Flight from Babel
Standing by Words
reviewed by Robert Grano
In Standing by Words, first published in 1983 but out of print for over 15 years, Wendell Berry examines the state of language in our culture, finding it wanting in many ways and in many areas. The book contains four short essays on language, marriage, modern poetry, and the relationship between land and community, as well as one collection of “notes” and one long essay, “Poetry and Place,” which takes up almost half of the book.
The title essay makes the case that language must be “accountable” to itself both internally and externally. Berry explains this by using a pair of economic concepts: “internal accounting,” which considers costs and benefits in reference only to a business itself, and “external accounting,” which considers costs and benefits to the “larger community.” Language must connect and balance both kinds of accounting.
An unbalance towards internal accounting will result in a subjective and meaningless language. The speaker is aware of what he means, but he fails, either wittingly or unwittingly, to communicate it to the reader or hearer. An example is the extremely subjective nature of much modern poetry, which is often so “internal” that the reader has no idea what the poet is trying to say.
Language that is unbalanced towards external accounting results in an overly objective and confusing language. It can be seen in those bureaucratic pronouncements that are so precise and technical that they fail to take the audience’s understanding into consideration at all, or in pronouncements that exhibit an intentional discrepancy between the speaker’s true thoughts and what he is saying.
As an example of this type of discrepancy, Berry gives an account, with quotations, of conversations with members of the Nuclear Regulatory Commission during the Three Mile Island crisis of 1979. The bureaucrats seem to dance around the subject—the threat of a meltdown—using vague terms and scientific jargon, but never actually admitting that a meltdown is what they are talking about.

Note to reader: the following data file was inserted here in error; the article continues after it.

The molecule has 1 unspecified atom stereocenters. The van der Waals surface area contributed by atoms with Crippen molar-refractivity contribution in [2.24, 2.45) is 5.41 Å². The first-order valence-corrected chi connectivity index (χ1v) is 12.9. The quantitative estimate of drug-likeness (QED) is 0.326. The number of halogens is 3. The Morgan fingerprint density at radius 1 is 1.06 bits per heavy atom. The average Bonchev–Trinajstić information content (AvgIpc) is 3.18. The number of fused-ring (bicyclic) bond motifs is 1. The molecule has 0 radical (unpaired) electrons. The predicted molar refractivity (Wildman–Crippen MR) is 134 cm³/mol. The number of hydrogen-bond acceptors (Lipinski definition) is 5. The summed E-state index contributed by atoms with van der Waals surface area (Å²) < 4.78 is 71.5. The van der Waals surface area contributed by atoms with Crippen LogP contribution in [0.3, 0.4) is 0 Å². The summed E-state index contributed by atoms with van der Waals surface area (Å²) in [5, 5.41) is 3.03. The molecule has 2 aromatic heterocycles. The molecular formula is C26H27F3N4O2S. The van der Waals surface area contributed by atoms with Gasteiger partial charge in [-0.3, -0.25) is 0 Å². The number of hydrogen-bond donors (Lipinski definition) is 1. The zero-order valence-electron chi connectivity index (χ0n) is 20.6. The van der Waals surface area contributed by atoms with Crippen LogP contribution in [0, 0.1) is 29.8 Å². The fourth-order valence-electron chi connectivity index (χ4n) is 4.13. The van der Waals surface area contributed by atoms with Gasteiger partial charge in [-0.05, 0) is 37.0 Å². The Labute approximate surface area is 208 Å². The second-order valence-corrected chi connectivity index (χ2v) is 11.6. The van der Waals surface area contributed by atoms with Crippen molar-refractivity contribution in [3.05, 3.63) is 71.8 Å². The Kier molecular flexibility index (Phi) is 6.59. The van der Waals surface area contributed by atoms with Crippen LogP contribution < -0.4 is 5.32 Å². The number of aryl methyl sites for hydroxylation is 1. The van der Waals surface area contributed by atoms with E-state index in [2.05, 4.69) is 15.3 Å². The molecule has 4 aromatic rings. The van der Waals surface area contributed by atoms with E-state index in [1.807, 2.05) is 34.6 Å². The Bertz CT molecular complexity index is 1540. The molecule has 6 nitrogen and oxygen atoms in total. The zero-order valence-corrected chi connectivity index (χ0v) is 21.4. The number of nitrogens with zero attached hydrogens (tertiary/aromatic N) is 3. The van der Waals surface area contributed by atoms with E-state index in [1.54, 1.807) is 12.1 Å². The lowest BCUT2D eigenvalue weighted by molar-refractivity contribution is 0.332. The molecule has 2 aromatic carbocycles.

Public figures today seem to tend toward one extreme or the other. Berry wants to see the balance restored by the use of language that is both intelligible and reliable, that is, language that is both clear in meaning and honest in intent.
In the long essay “Poetry and Place,” Berry looks at various poets, including Dante, Milton, Pope, and Wordsworth, to argue for the necessity and goodness of hierarchy:
It is only within a hierarchy that anything, including language itself, can have lasting value. There is no such thing as order without hierarchy, and it is a given in both nature and human society.
Mankind, Berry argues, must realize that it is dominant in the hierarchy of nature, and this dominance “defines the need for forbearance, temperance, reverence, self-control,” and all the other virtues, for without them mankind will destroy that which is below it. “Hierarchy” has become a bad word, but the problem is not with hierarchy as such, but with unjust hierarchies.
This is true for hierarchies in the natural world, and it is also true of various aspects of human society, strictly speaking. A hierarchy implies rights and duties, which serve to inhibit the rise of the powerful over the weak, and the destruction of old hierarchies can lead not to liberation but to the erection of new and more dominating ones based on power.
For example, “A national economy,” says Berry, “that regarded all people absolutely as equals would have the paradoxical result of making them more and more unequal,” because wealth and power would be accumulated by the “craftiest and strongest,” and that class would grow steadily less numerous but more powerful. Although the author does not say it, one can see this principle demonstrated in the former Soviet Union.
“Standing by words” seems to have two meanings for Berry. We need to stand by our words when we speak or write them, for this is what makes us principled and reliable, and we have to stand by the very concept of “words” itself, that is, the idea that language itself has meaning and that our use of it expresses who we are and what we want ourselves and our society to be.
What is needed is fidelity, both to our words and to the Word. Berry laments the fact that “we have seen . . . a gradual increase in language that is either meaningless or destructive of meaning” and that this “increasing unreliability of language parallels the increasing disintegration, over the same period, of persons and communities.”
A number of years ago, the late Southern Agrarian writer and Berry predecessor Andrew Lytle wrote that “words, deriving from the Word, still seek what truths we will ever discover. . . . Each day secular society debases its language, until one constant sound afflicting our hearing will be the dissonance of the new Babel.”
This is what Wendell Berry is warning us of in Standing by Words. Perhaps his sounding of the alarm can help us escape our contemporary version of the confusion of languages.
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